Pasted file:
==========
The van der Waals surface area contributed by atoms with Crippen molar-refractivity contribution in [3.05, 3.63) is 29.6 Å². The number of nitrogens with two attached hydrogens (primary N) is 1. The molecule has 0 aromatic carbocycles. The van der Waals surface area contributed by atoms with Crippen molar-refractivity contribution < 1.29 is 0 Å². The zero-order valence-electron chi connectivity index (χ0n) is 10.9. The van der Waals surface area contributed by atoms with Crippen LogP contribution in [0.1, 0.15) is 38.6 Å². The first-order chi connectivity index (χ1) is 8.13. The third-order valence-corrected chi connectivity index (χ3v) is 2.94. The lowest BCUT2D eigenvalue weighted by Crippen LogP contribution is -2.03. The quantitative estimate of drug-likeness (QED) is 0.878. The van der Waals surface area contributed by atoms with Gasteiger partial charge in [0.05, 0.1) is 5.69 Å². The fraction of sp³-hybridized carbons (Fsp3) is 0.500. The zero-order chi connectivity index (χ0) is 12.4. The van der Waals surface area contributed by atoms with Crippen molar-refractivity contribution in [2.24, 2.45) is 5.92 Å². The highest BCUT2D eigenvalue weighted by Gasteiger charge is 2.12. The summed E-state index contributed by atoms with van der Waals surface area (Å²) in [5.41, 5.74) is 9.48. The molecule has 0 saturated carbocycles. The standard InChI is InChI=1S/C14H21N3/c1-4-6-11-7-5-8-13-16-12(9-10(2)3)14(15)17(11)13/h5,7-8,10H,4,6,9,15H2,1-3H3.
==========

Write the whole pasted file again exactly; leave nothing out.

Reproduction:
The van der Waals surface area contributed by atoms with Crippen molar-refractivity contribution in [3.05, 3.63) is 29.6 Å². The number of nitrogens with two attached hydrogens (primary N) is 1. The molecule has 0 aromatic carbocycles. The van der Waals surface area contributed by atoms with Crippen molar-refractivity contribution < 1.29 is 0 Å². The zero-order valence-electron chi connectivity index (χ0n) is 10.9. The van der Waals surface area contributed by atoms with Crippen LogP contribution in [0.1, 0.15) is 38.6 Å². The first-order chi connectivity index (χ1) is 8.13. The third-order valence-corrected chi connectivity index (χ3v) is 2.94. The lowest BCUT2D eigenvalue weighted by Crippen LogP contribution is -2.03. The quantitative estimate of drug-likeness (QED) is 0.878. The van der Waals surface area contributed by atoms with Gasteiger partial charge in [0.05, 0.1) is 5.69 Å². The fraction of sp³-hybridized carbons (Fsp3) is 0.500. The zero-order chi connectivity index (χ0) is 12.4. The van der Waals surface area contributed by atoms with Crippen molar-refractivity contribution in [2.24, 2.45) is 5.92 Å². The highest BCUT2D eigenvalue weighted by Gasteiger charge is 2.12. The summed E-state index contributed by atoms with van der Waals surface area (Å²) in [5.41, 5.74) is 9.48. The molecule has 0 saturated carbocycles. The standard InChI is InChI=1S/C14H21N3/c1-4-6-11-7-5-8-13-16-12(9-10(2)3)14(15)17(11)13/h5,7-8,10H,4,6,9,15H2,1-3H3.